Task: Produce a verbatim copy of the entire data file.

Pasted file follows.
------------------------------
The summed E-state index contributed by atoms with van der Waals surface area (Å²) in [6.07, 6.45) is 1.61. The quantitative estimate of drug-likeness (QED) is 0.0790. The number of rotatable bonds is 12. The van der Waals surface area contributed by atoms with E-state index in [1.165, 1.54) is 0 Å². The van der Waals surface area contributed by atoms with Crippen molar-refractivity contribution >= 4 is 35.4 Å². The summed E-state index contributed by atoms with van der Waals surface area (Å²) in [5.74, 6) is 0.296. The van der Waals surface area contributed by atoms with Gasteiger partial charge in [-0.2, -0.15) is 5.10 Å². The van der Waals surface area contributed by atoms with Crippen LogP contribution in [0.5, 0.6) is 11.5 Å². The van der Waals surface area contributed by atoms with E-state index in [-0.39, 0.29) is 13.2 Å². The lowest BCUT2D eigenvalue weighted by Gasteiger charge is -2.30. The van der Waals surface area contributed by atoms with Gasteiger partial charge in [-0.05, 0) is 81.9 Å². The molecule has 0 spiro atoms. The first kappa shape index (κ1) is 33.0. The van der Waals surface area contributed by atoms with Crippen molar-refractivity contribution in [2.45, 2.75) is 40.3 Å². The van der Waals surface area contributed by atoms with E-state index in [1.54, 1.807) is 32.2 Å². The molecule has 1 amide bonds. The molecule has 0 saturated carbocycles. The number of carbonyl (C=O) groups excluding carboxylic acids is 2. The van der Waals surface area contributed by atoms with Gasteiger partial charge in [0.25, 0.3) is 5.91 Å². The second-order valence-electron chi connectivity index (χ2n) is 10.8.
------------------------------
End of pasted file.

The summed E-state index contributed by atoms with van der Waals surface area (Å²) in [6.07, 6.45) is 1.61. The quantitative estimate of drug-likeness (QED) is 0.0790. The number of rotatable bonds is 12. The van der Waals surface area contributed by atoms with E-state index in [1.165, 1.54) is 0 Å². The van der Waals surface area contributed by atoms with Crippen molar-refractivity contribution >= 4 is 35.4 Å². The summed E-state index contributed by atoms with van der Waals surface area (Å²) in [5.74, 6) is 0.296. The van der Waals surface area contributed by atoms with Gasteiger partial charge in [-0.2, -0.15) is 5.10 Å². The van der Waals surface area contributed by atoms with Crippen LogP contribution in [0.5, 0.6) is 11.5 Å². The van der Waals surface area contributed by atoms with E-state index in [-0.39, 0.29) is 13.2 Å². The lowest BCUT2D eigenvalue weighted by Gasteiger charge is -2.30. The van der Waals surface area contributed by atoms with Gasteiger partial charge in [-0.05, 0) is 81.9 Å². The molecule has 0 spiro atoms. The first kappa shape index (κ1) is 33.0. The van der Waals surface area contributed by atoms with Crippen molar-refractivity contribution in [2.45, 2.75) is 40.3 Å². The van der Waals surface area contributed by atoms with E-state index in [1.54, 1.807) is 32.2 Å². The molecule has 1 amide bonds. The molecule has 0 saturated carbocycles. The number of carbonyl (C=O) groups excluding carboxylic acids is 2. The van der Waals surface area contributed by atoms with Gasteiger partial charge in [0.25, 0.3) is 5.91 Å². The second-order valence-electron chi connectivity index (χ2n) is 10.8.